After Robinson grounded out, there was a 3-hour-and-28-minute rain delay. When the game resumed—with Kozma and Descalso still on base—Javier López replaced Cain and got Jon Jay to ground out to end the inning. Jason Motte pitched two perfect innings for the Cardinals to earn his third save of the postseason.
|WP: Adam Wainwright (1–0) LP: Tim Lincecum (0–1)
SF: Hunter Pence (1), Pablo Sandoval (1)
The second-largest crowd of the year at Busch, 47,062 saw their Redbirds win, 8–3 without the benefit of a home run. Adam Wainwright went seven strong innings, giving up only four hits and one run, a homer to Hunter Pence, walking none and striking out five, while Tim Lincecum gave up four runs in 4 2⁄3 innings.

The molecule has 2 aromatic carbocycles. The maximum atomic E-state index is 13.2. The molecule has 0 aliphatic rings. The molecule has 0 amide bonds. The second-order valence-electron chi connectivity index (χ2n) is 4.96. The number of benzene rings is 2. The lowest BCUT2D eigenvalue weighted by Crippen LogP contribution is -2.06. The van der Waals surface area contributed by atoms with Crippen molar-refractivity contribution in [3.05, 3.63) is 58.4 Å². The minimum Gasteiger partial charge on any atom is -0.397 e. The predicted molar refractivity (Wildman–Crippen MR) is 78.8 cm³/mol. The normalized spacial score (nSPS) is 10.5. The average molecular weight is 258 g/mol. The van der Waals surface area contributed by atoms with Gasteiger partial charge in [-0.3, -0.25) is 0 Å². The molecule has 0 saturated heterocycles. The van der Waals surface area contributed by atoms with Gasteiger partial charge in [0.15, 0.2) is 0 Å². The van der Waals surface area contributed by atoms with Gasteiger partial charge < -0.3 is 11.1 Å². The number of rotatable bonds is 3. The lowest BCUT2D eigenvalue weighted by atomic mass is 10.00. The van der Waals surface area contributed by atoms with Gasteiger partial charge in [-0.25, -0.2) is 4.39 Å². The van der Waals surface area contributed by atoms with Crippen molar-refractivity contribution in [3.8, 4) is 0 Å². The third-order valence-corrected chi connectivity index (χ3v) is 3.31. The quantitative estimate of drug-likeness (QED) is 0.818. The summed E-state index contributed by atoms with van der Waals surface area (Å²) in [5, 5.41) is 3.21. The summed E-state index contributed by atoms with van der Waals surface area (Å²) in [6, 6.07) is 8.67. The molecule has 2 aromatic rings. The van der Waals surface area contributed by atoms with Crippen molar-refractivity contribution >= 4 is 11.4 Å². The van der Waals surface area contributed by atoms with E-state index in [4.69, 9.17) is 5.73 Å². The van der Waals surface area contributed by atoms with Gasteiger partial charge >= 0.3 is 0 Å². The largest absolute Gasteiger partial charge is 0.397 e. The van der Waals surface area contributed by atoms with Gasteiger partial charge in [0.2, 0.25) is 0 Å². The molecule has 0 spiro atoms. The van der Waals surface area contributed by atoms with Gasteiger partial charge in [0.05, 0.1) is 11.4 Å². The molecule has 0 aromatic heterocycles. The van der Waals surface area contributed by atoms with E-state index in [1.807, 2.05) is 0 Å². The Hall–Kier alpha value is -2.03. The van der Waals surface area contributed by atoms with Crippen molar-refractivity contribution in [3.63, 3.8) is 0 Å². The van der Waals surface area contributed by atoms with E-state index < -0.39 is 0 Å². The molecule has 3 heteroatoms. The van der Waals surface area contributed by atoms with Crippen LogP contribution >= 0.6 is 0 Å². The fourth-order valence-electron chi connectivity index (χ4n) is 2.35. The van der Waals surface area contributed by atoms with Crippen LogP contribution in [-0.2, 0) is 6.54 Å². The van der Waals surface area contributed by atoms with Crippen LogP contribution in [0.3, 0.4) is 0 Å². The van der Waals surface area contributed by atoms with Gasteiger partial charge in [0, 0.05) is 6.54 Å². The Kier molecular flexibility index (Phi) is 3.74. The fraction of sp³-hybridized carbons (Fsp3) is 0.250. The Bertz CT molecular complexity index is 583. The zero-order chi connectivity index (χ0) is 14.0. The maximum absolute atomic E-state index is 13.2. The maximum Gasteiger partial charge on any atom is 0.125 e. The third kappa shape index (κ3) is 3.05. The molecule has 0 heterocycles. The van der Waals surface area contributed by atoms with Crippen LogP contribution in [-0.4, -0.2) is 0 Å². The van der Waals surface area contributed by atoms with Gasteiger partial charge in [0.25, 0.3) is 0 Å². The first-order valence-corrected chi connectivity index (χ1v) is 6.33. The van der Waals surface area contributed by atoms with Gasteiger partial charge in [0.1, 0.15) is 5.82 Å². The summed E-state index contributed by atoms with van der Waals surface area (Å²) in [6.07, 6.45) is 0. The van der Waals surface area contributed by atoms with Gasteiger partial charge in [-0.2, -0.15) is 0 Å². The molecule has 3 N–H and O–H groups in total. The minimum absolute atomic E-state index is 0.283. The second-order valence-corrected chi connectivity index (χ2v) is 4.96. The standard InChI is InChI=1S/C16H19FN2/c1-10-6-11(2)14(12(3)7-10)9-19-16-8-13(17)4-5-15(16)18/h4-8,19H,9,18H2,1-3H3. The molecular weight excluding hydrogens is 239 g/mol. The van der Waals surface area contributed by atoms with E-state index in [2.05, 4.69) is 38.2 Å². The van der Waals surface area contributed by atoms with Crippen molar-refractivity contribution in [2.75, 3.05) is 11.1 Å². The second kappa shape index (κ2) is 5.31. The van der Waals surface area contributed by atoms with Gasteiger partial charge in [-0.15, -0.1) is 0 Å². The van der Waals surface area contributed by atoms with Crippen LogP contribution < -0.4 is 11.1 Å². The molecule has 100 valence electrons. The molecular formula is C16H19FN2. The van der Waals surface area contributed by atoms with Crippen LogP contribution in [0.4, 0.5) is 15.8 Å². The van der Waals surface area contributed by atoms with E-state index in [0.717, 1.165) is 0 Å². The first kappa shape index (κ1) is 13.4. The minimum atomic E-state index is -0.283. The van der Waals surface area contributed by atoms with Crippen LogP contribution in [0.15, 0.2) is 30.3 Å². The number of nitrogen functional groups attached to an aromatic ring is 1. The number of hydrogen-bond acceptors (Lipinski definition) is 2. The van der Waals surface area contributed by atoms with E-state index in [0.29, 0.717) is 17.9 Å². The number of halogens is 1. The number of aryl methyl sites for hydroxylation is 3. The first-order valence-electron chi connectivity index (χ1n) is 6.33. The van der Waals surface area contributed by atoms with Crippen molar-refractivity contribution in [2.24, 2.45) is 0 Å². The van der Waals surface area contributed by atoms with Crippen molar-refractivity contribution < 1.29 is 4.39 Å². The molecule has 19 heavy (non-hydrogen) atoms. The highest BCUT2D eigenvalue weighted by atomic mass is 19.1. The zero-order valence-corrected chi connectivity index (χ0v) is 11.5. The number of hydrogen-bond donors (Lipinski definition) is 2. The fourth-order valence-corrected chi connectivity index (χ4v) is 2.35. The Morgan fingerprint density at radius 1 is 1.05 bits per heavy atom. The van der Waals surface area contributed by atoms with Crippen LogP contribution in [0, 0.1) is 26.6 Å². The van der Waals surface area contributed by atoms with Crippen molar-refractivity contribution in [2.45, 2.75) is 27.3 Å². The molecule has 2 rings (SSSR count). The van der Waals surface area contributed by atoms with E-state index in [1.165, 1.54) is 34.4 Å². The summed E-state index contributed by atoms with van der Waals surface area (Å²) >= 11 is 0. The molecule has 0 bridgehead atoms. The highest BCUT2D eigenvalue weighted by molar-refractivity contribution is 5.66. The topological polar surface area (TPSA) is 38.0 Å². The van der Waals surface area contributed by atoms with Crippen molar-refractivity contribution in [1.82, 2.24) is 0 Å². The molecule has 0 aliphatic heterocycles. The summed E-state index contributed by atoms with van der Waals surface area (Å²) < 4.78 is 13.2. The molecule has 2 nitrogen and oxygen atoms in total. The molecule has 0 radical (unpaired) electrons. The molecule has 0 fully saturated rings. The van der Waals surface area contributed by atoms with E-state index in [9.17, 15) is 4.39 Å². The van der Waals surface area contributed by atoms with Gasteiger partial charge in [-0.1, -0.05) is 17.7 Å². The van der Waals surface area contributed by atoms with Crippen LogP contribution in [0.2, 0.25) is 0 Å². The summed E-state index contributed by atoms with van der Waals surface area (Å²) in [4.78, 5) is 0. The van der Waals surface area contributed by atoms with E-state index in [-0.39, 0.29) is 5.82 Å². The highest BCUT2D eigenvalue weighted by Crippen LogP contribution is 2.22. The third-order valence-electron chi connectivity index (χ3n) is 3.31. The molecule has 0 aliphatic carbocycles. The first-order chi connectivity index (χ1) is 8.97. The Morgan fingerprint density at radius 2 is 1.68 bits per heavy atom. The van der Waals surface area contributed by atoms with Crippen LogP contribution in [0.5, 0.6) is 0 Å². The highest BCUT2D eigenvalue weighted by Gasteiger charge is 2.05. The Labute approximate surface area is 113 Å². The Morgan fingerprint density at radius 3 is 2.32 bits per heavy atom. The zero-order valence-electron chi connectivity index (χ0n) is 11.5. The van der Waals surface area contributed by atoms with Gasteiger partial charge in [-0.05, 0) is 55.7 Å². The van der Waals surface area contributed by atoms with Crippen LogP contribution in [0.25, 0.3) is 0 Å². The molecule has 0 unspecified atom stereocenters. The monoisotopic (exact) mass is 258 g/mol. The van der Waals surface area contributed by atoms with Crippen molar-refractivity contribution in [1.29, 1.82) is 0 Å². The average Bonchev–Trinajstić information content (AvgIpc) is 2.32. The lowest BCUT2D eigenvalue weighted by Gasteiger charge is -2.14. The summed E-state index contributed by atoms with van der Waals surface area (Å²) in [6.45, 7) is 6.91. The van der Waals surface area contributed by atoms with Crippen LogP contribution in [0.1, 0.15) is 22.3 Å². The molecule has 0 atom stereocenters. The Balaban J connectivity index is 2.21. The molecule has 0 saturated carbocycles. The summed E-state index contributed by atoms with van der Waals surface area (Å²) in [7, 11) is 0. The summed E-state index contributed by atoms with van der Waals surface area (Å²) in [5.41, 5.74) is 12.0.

|WP: Barry Zito (1–0) LP: Lance Lynn (0–1)
SF: Pablo Sandoval (2)
The Cardinals had runners on second and third with no outs early in the bottom of the second inning. Giants starting pitcher Barry Zito retired Daniel Descalso and intentionally walked Pete Kozma to bring Cardinals starting pitcher Lance Lynn to the plate. Lynn grounded into a double play, and Zito escaped the jam.
Just as he had done in Game 1, Lynn pitched three scoreless innings but then gave up four runs and could not finish the fourth inning. In that inning, with one out and Marco Scutaro and Pablo Sandoval on base after two singles, Hunter Pence grounded back to Lynn, whose throw to second base to force Sandoval hit the bag and bounced into center field, allowing Scutaro to score. After another out and a walk, Brandon Crawford hit a two-RBI single, and then Zito scored another run with a bunt single. Lynn was then relieved by Joe Kelly, who finished the inning with a strikeout. Sandoval extended the Giants' lead with a solo home run in the top of the eighth.
|WP: Ryan Vogelsong (2–0) LP: Chris Carpenter (0–2)|